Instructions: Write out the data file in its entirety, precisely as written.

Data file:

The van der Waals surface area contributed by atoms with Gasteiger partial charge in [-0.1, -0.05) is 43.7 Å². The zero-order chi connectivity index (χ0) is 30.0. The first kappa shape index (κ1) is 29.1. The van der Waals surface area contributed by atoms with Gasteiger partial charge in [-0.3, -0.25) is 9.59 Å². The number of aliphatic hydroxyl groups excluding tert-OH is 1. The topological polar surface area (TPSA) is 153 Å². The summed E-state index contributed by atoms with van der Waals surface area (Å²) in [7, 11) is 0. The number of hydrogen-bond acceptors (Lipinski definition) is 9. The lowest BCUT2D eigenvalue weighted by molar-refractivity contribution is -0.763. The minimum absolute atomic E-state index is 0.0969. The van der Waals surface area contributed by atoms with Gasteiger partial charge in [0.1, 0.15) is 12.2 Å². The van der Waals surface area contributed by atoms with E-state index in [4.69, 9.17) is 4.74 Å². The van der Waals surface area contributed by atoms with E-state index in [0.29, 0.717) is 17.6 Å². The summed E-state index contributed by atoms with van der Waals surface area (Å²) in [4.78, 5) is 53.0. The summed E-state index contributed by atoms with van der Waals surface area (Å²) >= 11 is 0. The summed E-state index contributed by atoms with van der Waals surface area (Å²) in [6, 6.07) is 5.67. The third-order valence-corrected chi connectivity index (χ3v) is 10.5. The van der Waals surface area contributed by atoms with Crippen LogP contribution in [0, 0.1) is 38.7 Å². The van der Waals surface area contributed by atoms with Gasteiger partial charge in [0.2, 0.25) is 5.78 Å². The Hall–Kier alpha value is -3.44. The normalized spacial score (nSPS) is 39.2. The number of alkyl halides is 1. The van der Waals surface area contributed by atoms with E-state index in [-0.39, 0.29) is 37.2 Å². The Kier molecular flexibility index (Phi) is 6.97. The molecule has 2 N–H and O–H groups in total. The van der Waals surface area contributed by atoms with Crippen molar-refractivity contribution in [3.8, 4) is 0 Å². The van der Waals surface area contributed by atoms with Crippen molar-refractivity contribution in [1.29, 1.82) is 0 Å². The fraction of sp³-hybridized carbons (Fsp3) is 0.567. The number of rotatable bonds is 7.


The van der Waals surface area contributed by atoms with Gasteiger partial charge in [-0.1, -0.05) is 43.7 Å². The zero-order chi connectivity index (χ0) is 30.0. The first kappa shape index (κ1) is 29.1. The van der Waals surface area contributed by atoms with Gasteiger partial charge in [-0.3, -0.25) is 9.59 Å². The number of aliphatic hydroxyl groups excluding tert-OH is 1. The topological polar surface area (TPSA) is 153 Å². The summed E-state index contributed by atoms with van der Waals surface area (Å²) in [7, 11) is 0. The number of hydrogen-bond acceptors (Lipinski definition) is 9. The lowest BCUT2D eigenvalue weighted by molar-refractivity contribution is -0.763. The minimum absolute atomic E-state index is 0.0969. The van der Waals surface area contributed by atoms with Gasteiger partial charge in [0.1, 0.15) is 12.2 Å². The van der Waals surface area contributed by atoms with E-state index in [4.69, 9.17) is 4.74 Å². The van der Waals surface area contributed by atoms with E-state index in [0.29, 0.717) is 17.6 Å². The summed E-state index contributed by atoms with van der Waals surface area (Å²) in [4.78, 5) is 53.0. The summed E-state index contributed by atoms with van der Waals surface area (Å²) >= 11 is 0. The summed E-state index contributed by atoms with van der Waals surface area (Å²) in [6, 6.07) is 5.67. The third-order valence-corrected chi connectivity index (χ3v) is 10.5. The van der Waals surface area contributed by atoms with Crippen LogP contribution in [0, 0.1) is 38.7 Å². The van der Waals surface area contributed by atoms with Gasteiger partial charge in [0.2, 0.25) is 5.78 Å². The Hall–Kier alpha value is -3.44. The normalized spacial score (nSPS) is 39.2. The number of alkyl halides is 1. The van der Waals surface area contributed by atoms with E-state index in [-0.39, 0.29) is 37.2 Å². The Kier molecular flexibility index (Phi) is 6.97. The molecule has 2 N–H and O–H groups in total. The van der Waals surface area contributed by atoms with Crippen molar-refractivity contribution in [3.8, 4) is 0 Å². The van der Waals surface area contributed by atoms with Crippen molar-refractivity contribution in [1.29, 1.82) is 0 Å². The fraction of sp³-hybridized carbons (Fsp3) is 0.567. The number of rotatable bonds is 7.